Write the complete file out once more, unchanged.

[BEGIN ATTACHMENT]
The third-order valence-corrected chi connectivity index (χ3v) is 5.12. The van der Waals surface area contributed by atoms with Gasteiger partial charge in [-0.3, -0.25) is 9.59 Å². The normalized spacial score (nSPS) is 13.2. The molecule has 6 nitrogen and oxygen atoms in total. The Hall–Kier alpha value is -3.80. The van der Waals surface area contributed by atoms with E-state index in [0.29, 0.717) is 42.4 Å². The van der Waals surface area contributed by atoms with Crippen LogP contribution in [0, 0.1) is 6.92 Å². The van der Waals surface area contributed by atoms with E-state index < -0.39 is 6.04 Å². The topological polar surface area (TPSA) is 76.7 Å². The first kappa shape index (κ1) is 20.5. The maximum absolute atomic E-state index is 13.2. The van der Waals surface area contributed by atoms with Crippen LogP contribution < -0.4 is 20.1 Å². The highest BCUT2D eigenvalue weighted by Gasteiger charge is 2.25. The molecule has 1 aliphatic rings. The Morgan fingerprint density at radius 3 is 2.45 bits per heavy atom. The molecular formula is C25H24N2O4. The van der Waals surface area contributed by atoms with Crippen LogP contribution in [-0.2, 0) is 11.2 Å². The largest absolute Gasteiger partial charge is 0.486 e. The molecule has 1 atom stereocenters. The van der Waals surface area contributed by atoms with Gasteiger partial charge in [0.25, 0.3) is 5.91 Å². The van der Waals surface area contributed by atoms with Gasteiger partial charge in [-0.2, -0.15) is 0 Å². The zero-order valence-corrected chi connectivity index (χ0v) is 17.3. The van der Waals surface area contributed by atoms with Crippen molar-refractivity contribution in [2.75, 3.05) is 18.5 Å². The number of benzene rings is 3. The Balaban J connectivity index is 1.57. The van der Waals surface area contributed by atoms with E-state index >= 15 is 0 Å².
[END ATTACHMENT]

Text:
The third-order valence-corrected chi connectivity index (χ3v) is 5.12. The van der Waals surface area contributed by atoms with Gasteiger partial charge in [-0.3, -0.25) is 9.59 Å². The normalized spacial score (nSPS) is 13.2. The molecule has 6 nitrogen and oxygen atoms in total. The Hall–Kier alpha value is -3.80. The van der Waals surface area contributed by atoms with E-state index in [0.29, 0.717) is 42.4 Å². The van der Waals surface area contributed by atoms with Crippen LogP contribution in [0, 0.1) is 6.92 Å². The van der Waals surface area contributed by atoms with E-state index < -0.39 is 6.04 Å². The topological polar surface area (TPSA) is 76.7 Å². The first kappa shape index (κ1) is 20.5. The maximum absolute atomic E-state index is 13.2. The van der Waals surface area contributed by atoms with Crippen LogP contribution < -0.4 is 20.1 Å². The highest BCUT2D eigenvalue weighted by Gasteiger charge is 2.25. The molecule has 1 aliphatic rings. The Morgan fingerprint density at radius 3 is 2.45 bits per heavy atom. The molecular formula is C25H24N2O4. The van der Waals surface area contributed by atoms with Crippen LogP contribution in [-0.2, 0) is 11.2 Å². The largest absolute Gasteiger partial charge is 0.486 e. The molecule has 1 atom stereocenters. The van der Waals surface area contributed by atoms with Gasteiger partial charge in [0.25, 0.3) is 5.91 Å². The van der Waals surface area contributed by atoms with Gasteiger partial charge in [-0.2, -0.15) is 0 Å². The zero-order valence-corrected chi connectivity index (χ0v) is 17.3. The van der Waals surface area contributed by atoms with Crippen molar-refractivity contribution in [2.75, 3.05) is 18.5 Å². The number of benzene rings is 3. The Balaban J connectivity index is 1.57. The van der Waals surface area contributed by atoms with E-state index >= 15 is 0 Å².